Simple ini Config parser examples needed

Tim Chase python.list at
Wed Dec 3 12:10:28 CET 2008

> Tim provided a correct-looking answer, albeit somewhat
> complex, as it doesn't reuse the logic in the ConfigParser.

It didn't start out very complex, but it was so easy to make it a 
bit more robust with such a scant few lines of code that I went 
ahead.  The original just looked like

   options = {}
   for line in file("simple.ini"):
     line = line.rstrip("\r\n")
     if '=' in line:
       key, value = line.split('=', 1)
       options[key] = value

which is about as simple as it gets.  However, this doesn't 
handle commented lines nicely (OP didn't mention whether there 
were comments), the keys are case-sensitive (often not a desired 
behavior), and leading/trailing whitespace for both the key & 
value are preserved (also rarely desired), and in the event of a 
malformed line (with no '='), it fails indistinguishably from a 
blank line and silently.

The big advantages given by the ConfigParser hack (tacking on a 
fake section-header)

- it provides the convenience methods for pulling out an 
int/float/bool in addition to a string

- possibly handles continued lines (I saw something in the source 
referring to this)

- it handles merging config files from multiple sources (such as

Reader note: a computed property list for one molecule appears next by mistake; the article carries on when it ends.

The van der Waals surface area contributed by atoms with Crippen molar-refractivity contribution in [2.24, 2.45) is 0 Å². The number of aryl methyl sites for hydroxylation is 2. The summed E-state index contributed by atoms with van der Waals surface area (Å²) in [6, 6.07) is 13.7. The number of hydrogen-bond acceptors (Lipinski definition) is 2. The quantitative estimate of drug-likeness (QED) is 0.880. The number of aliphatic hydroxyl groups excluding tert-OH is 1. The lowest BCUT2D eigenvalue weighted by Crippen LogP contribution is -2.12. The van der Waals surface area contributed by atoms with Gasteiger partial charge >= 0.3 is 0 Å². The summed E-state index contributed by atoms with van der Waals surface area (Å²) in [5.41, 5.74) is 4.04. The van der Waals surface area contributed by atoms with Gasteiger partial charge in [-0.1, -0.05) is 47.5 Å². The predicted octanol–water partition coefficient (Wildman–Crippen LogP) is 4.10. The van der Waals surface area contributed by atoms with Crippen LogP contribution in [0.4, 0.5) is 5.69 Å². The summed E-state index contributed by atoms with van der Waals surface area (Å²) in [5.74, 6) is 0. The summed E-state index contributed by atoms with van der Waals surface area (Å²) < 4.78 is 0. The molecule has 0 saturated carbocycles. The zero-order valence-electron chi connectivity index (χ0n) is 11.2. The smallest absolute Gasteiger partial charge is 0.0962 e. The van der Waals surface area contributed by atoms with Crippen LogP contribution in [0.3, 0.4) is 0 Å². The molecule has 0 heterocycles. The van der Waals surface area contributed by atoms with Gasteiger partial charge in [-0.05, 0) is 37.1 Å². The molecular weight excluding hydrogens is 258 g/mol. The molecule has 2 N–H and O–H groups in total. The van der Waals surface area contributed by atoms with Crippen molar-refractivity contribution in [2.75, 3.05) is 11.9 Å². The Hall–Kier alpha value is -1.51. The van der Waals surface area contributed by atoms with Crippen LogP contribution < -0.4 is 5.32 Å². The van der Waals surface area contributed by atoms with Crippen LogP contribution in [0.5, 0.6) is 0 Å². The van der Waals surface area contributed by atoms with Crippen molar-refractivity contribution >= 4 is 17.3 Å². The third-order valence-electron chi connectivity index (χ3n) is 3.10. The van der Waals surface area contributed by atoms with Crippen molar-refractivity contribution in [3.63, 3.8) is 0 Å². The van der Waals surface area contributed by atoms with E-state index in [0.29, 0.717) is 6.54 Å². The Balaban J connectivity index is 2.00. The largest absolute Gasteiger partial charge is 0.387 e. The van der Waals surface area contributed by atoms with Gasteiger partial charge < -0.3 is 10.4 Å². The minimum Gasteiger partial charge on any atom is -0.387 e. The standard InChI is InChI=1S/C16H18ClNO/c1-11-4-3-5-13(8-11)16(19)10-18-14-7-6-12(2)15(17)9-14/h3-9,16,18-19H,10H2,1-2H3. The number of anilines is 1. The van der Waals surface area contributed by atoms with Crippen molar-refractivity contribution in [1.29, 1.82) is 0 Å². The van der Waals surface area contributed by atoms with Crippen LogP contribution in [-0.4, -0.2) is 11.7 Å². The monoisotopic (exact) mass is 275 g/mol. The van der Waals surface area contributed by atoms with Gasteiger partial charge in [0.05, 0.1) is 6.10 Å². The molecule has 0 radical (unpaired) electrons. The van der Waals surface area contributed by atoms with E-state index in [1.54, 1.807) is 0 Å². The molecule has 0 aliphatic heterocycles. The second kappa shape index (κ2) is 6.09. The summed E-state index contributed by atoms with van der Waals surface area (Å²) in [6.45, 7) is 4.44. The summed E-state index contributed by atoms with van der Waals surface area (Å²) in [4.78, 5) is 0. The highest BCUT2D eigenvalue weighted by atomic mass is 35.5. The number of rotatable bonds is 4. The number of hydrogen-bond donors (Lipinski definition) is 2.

/etc/foo_rc  then merged with ~/.foo_rc)

- encourages use-of and learning-about a standard library module

- and it handles string substitution if you want it.

It also provides for defaults, but the standard dict has the 
get() method to allow for defaults, and the library offers the 

As a personal aside, it does bug me that the ConfigParser .get*() 
methods don't afford an optional default value like dict.get() in 
the event you want a value that may be present in the config file 
but isn't in the [DEFAULT] section when present raising a 
NoSectionError or NoOptionError.  I.e. I'd like to be able to call

   cp.get('some_section', 'some_key', '42')

on an empty config.ini file and get back the "42" as if it 
existed in "some_section" rather than throwing an exception/error 
(and why the heck do these "exceptions" descend from Error rather 
than Exception?  These aren't errors...they're exceptions)



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